Small business metrics that really matter

Working hand-in-glove to grow your business

Having spent some time at the helm of a small business, I’ve learned that there are three important things seamlessly happening within any successful small business: sales and marketing, operations, and accounting. When all three of those functions are running on all cylinders, the result is a thriving, healthy business. With that in mind, the things you measure — the business metrics — should give you insight into how the business is performing in all four areas.

Although there are a lot of things you can measure, and most of them will provide insight into how you’re doing, I think of those business metrics the same way I do the color commentary in a baseball game. I really loved listening to Vin Scully call a baseball game. But even though Scully’s famous knowledge of baseball and awesome story-telling ability added a lot to the game, it was the hits, runs and points on the scoreboard that told the real story of whether or not it was a win.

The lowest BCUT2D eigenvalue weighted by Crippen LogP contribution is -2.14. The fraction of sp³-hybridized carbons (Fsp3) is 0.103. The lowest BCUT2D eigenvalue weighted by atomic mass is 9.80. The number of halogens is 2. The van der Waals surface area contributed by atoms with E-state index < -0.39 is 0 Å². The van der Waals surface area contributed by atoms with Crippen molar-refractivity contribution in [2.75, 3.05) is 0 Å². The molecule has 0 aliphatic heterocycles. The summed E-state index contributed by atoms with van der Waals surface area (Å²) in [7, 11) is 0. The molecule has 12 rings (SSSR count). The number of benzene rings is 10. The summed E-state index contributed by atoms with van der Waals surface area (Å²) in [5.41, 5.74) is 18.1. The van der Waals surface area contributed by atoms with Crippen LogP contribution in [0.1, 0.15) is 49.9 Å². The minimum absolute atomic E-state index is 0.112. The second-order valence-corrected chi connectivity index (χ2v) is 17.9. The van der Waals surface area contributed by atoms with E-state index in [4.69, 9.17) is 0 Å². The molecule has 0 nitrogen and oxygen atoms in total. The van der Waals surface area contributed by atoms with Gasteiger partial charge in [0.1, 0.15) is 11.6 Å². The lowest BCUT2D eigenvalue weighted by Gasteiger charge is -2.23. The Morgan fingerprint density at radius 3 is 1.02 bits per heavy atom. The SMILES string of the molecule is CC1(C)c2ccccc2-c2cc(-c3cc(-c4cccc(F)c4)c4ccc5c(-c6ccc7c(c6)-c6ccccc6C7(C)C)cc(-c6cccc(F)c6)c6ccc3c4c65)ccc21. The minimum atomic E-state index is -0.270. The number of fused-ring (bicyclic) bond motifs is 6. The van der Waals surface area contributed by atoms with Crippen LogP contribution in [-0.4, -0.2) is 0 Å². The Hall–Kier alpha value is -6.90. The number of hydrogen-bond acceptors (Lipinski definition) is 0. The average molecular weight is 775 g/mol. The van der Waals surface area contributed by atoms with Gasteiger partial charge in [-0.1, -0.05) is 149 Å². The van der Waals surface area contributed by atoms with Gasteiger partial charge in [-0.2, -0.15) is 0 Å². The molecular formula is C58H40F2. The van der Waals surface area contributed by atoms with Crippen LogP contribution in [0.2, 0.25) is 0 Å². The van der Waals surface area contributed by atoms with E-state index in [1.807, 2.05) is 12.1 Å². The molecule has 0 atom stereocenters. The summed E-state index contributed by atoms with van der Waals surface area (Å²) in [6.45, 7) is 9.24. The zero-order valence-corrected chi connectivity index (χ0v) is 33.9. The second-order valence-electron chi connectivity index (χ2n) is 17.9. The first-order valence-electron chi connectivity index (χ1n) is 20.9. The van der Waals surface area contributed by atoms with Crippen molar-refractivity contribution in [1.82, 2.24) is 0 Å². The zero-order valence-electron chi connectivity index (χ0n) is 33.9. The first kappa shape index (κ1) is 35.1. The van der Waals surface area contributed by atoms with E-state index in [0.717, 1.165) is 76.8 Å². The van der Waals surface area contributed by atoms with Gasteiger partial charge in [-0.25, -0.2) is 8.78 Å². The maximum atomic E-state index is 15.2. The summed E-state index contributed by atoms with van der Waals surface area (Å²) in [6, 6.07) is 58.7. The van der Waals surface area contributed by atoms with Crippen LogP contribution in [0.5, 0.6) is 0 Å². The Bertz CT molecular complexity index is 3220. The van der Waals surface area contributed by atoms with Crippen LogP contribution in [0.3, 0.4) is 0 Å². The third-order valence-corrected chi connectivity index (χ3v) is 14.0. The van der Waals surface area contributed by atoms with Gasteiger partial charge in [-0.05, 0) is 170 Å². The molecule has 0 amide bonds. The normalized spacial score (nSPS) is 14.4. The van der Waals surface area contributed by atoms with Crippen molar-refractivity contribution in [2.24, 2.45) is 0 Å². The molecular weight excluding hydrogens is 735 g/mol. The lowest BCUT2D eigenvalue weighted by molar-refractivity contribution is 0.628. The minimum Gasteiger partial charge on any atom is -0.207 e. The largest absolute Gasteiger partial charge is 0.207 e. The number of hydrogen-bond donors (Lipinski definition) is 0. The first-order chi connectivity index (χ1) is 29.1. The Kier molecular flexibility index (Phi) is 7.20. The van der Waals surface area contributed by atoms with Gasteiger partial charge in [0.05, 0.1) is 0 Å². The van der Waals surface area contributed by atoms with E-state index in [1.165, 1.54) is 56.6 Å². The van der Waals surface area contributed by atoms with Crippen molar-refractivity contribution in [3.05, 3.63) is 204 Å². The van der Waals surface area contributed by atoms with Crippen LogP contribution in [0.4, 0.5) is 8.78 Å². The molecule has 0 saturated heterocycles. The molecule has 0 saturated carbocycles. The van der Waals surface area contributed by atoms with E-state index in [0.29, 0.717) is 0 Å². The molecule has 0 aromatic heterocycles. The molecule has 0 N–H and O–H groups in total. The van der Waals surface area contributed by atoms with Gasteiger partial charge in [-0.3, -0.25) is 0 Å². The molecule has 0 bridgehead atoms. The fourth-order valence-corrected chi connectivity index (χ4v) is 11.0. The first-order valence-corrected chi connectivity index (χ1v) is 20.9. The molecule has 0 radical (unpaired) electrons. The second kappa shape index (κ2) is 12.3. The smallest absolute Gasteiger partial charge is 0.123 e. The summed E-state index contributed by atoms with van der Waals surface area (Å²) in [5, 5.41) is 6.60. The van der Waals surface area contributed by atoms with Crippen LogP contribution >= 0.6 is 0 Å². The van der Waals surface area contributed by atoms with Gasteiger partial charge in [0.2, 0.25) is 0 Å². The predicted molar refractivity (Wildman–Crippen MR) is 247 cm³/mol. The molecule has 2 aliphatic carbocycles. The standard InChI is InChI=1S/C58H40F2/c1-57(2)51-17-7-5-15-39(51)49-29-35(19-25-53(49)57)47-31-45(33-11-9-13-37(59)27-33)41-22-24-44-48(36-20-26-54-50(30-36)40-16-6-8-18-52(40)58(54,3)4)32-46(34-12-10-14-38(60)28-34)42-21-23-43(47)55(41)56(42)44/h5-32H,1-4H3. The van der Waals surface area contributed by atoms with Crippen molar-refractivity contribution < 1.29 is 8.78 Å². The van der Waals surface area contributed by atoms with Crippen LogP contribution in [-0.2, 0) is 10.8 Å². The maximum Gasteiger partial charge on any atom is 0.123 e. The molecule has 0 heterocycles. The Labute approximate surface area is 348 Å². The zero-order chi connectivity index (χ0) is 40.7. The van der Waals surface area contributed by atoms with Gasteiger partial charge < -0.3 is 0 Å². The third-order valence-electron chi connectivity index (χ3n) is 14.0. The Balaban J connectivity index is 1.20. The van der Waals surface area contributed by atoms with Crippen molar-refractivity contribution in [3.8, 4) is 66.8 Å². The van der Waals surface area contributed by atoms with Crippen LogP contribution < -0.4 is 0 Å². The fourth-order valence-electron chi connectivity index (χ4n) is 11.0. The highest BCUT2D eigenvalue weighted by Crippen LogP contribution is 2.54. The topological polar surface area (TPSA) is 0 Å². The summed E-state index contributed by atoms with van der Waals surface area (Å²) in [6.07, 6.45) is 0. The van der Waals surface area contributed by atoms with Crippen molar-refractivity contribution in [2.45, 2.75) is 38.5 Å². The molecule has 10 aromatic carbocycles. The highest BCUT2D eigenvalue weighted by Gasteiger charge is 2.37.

In a small business, like a baseball game, there is a lot of information to understand and absorb, but there are a handful of metrics that are worth their weight in gold.

This is information you can’t afford to ignore if you want to build a successful business.

1. Sales and marketing

Although sales and marketing are two distinct disciplines, in most small businesses they are often considered together. Even if you treat your marketing and sales efforts separately, this will still apply to your business.

Marketing includes all the things you do to get new and repeat customers into your business so you can ultimately make a sale.

 

Even if marketing and sales are two different people (or organizations) within your company, marketing and sales need to work hand-in-glove for your business to be successful.

What are the business metrics?

Leads

It doesn’t matter if you call them leads, prospects, or something else — it all starts with getting customers into the door. And it starts with marketing.